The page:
Internalized Sexism

Tekanji has written a great new Feminism 101 FAQ article on internalized sexism. I think this is one of the more difficult things to talk about within feminist communities, as well as one of the more important. No individual can be unaffected by the sexist messages of our culture, and yet I often expect myself to somehow be different–I think I should be “smart enough, educated enough or vigilant enough” to overcome it. That’s not just refusing to fight internalized sexism by denying it in myself, it’s an expression of exactly the anxiety and self-hate that Tekanji describes. I sometimes feel I’ve failed in my feminist role if I catch myself thinking or speaking a certain way, as though it’s an all or nothing proposition and as though I somehow deserve to be judged for my limitations.

One point that I think she makes extremely well:

If a little girl is told to not speak up because that’s what “good little girls do”, she is not necessarily going to internalize that literally. She could have any number of reactions, including (but not limited to): “I want to be a good little girl, so I will speak up less” (acceptance), “If being quiet is what ‘good’ girls do, then I want to be a ‘bad’ girl” (mixture of acceptance/rejection), or “I am a good girl and I don’t want to always be quiet, therefore that person was wrong” (rejection).

Rebelliously doing the exact opposite of what people tell you is “good” and wearing it as a “bad girl” mantle is working within the system. It’s accepting the virgin/whore dichotomy created for women, and while it may claim to be about making the marginalized pole more acceptable, it doesn’t create extra options. It doesn’t create an “opt-out” space where women’s sexuality and behaviour is just not judged at all, whether positively or negatively, and it’s therefore part of the problem.

Internalized sexism is the reason (in addition to the more obvious ones) that it’s unacceptable to say “I’m a woman and I think/don’t think [x]” or “I’m not offended by [x], therefore it’s okay”. It’s also, to me, one of the most damaging aspects of living in a patriarchal society–the ways it’s inescapable even from within one’s own head–and I’d therefore like to be called on it when I’m expressing it, and to have the courage to call it out when I see it among friends. As Tekanji says,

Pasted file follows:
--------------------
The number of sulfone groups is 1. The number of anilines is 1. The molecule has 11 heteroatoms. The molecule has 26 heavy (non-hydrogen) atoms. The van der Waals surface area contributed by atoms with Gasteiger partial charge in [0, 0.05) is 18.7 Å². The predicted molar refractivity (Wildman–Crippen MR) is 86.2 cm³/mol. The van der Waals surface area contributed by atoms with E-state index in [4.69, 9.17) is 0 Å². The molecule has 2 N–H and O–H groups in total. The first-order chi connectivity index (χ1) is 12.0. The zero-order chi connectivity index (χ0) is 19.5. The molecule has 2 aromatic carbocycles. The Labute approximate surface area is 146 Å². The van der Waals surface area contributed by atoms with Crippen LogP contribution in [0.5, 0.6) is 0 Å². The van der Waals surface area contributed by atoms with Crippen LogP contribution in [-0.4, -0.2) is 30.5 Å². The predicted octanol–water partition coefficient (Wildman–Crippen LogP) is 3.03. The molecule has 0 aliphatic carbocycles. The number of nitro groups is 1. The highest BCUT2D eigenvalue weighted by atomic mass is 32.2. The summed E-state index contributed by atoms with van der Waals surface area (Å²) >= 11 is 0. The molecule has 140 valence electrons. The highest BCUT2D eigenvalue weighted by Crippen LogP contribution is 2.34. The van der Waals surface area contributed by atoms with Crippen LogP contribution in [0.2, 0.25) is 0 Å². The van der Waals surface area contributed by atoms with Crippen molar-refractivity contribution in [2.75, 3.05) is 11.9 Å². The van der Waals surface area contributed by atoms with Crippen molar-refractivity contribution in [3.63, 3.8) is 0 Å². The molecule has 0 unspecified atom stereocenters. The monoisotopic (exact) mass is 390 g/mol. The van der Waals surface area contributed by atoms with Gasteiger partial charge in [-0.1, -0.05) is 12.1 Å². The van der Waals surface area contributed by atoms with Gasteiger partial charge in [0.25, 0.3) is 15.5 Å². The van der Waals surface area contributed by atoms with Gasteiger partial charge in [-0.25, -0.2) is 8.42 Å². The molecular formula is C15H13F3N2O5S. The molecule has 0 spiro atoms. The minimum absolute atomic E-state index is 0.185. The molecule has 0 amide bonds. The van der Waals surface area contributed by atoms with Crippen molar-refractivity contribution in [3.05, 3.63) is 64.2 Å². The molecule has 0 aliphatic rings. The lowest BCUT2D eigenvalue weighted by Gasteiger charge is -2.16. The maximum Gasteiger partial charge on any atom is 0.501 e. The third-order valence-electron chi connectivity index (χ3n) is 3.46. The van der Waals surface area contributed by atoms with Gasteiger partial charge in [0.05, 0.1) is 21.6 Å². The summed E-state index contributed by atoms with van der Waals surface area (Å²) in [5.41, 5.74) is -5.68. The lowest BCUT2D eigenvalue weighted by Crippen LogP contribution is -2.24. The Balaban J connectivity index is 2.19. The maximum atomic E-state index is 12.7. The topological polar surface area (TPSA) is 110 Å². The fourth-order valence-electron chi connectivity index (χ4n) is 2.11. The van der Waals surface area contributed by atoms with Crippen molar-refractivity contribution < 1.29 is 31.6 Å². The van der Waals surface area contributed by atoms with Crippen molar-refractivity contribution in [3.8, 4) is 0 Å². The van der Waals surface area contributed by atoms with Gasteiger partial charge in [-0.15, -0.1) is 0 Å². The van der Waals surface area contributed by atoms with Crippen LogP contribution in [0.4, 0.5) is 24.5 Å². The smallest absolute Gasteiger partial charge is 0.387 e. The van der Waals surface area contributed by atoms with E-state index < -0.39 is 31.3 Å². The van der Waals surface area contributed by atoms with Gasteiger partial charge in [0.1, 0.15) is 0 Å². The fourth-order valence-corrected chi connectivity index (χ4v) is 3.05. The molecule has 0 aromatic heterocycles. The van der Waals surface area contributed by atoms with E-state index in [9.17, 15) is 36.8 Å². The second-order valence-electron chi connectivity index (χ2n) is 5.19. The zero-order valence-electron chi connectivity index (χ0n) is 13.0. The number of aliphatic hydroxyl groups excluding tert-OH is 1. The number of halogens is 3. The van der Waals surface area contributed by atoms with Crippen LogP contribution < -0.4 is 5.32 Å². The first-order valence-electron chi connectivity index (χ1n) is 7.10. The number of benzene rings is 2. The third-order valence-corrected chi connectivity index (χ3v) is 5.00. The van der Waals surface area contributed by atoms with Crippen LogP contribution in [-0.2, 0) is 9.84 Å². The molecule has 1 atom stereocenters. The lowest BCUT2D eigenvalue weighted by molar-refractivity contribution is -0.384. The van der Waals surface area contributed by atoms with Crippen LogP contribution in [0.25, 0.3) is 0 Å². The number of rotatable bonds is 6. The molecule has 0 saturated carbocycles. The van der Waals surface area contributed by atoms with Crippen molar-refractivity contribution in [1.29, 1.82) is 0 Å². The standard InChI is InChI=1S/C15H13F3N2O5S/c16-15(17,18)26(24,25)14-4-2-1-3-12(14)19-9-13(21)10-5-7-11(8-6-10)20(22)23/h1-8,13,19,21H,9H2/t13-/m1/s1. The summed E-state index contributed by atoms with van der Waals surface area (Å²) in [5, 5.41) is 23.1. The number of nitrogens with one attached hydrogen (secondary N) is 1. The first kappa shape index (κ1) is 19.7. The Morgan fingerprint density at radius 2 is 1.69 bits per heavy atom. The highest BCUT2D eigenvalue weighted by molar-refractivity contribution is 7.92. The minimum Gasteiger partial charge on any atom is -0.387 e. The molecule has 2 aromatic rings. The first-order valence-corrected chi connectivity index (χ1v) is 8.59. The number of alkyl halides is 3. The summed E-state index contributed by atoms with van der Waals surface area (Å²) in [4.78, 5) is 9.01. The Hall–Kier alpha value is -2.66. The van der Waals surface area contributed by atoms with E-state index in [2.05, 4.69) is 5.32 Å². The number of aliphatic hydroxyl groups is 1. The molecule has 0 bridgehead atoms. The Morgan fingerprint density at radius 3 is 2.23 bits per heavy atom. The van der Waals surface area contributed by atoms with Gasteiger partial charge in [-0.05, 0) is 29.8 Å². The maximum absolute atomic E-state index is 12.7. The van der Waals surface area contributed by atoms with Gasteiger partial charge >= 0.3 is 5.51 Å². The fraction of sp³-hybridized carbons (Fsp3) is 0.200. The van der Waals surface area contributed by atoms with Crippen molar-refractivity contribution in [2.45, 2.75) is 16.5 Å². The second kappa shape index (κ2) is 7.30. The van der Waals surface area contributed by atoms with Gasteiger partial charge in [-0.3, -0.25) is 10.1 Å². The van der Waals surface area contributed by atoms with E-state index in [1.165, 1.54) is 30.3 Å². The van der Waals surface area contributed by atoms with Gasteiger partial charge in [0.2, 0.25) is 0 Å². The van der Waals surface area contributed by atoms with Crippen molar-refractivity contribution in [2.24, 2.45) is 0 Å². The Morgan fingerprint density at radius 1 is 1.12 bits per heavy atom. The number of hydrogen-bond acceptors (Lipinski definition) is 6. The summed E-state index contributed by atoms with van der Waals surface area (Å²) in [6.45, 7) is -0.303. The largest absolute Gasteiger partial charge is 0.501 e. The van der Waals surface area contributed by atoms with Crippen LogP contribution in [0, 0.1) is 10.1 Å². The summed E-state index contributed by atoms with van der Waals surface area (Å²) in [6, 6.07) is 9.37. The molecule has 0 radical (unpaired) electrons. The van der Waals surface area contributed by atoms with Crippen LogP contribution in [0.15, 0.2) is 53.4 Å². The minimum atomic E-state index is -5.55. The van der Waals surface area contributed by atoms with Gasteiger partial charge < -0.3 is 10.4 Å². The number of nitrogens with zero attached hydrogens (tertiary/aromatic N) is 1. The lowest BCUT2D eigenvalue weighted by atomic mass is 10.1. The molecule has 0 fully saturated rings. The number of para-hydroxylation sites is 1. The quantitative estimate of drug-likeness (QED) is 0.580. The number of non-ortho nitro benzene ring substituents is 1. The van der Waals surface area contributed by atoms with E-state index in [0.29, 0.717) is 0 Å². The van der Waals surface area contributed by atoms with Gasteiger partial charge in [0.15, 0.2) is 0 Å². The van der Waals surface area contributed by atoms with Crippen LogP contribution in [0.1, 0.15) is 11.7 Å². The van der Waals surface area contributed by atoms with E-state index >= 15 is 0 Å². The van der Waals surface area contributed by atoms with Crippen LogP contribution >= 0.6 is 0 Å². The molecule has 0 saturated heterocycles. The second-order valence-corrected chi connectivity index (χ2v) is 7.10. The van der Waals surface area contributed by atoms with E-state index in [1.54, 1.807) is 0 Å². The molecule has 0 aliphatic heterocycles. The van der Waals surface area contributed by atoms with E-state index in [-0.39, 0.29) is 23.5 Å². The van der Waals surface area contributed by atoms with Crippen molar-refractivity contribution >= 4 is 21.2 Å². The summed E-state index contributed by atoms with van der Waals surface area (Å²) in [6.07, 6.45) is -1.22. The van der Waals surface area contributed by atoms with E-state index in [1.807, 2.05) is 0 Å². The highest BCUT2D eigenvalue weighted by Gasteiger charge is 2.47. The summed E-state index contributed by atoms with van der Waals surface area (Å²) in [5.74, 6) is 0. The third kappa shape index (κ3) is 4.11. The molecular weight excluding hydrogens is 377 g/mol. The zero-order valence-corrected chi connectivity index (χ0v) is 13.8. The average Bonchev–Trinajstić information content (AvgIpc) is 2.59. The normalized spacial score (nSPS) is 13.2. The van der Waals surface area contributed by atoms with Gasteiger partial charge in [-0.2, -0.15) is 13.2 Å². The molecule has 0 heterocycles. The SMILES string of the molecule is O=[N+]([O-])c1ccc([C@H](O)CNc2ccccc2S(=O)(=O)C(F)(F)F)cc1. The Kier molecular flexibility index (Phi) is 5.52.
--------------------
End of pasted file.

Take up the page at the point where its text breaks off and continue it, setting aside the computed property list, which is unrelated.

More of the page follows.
the line between critique and attack is not easily drawn, nor is it easy to differentiate between righteous anger and unfounded attack…But, despite the pitfalls and the problems, not trying is not an option.

Comments

  1. Jennifer Kesler says

    Wow… this is something I’ve been trying to express all weekend. Something I keep running into women who cheerfully to me that they hate women because women are so bitchy and gossipy and passive aggressive and aren’t men just so much more straightforward and wonderful?

    My usual response anymore is to ask, “What do you think I am?” to which they usually respond, “Oh, you’re different.” But I have no idea where to go from there, because invariably she thinks she’s offering a legitimate, liberated critique of women.

    The big irony is that a lot of women who give me this spiel later talk behind my back, go passive aggressive with me, or otherwise mistreat me in one of the very ways they identified as hateful in women.

    Um… yeah, tips on how to deal with people like that would be appreciated. For now, I think I’ll just tell them, “Okay, so you hate me” and walk away.

  2. says

    In response to BetaCandy’s comment:

    I’m lacking in tips, but I think you’ve got the right attitude down there. I think that, in that position, I’d want to respond the same way as I would if someone says “I hate programmers because…” or “I hate people with curly hair because…”. It’s a ludicrous generalization, it’s an unpleasant thing to hear already, and then you reach the conclusion that the person you’re speaking with has just buckled down and told you they don’t like you at all. So yeah, I should think being offended is pretty much the only response I could imagine. If your responses to being offended include expressing that you are and then walking away, then that’s your cup of tea. Mine too. :)

    Of course, if it’s a particularly bad case, you could always try something with honey and fire ants. Just tossing out ideas here. ;)

  3. Jennifer Kesler says

    LOL! It’s just so odd, because female misogynists always think they’re paying you a huge compliment when they tell you “You’re different from other women.” When you get it across to them that you’re fine with the idea of being different, but you don’t like the mass generalizations about women, they start with the examples: “But you don’t do this, and you don’t do that, and dozens of women I know do those things.” At which point it’s hard to insert into casual conversation “But some of that may be how you’ve been conditioned to see women via the patriarchy; i.e., you dismiss or even applaud the same behavior in males and don’t even realize it.”

    So I think the honey and fire ants might be simpler. Bet they don’t know dozens of women who do that. :)

Leave a Reply

Your email address will not be published. Required fields are marked *

You may use these HTML tags and attributes: <a href="" title=""> <abbr title=""> <acronym title=""> <b> <blockquote cite=""> <cite> <code> <del datetime=""> <em> <i> <q cite=""> <strike> <strong>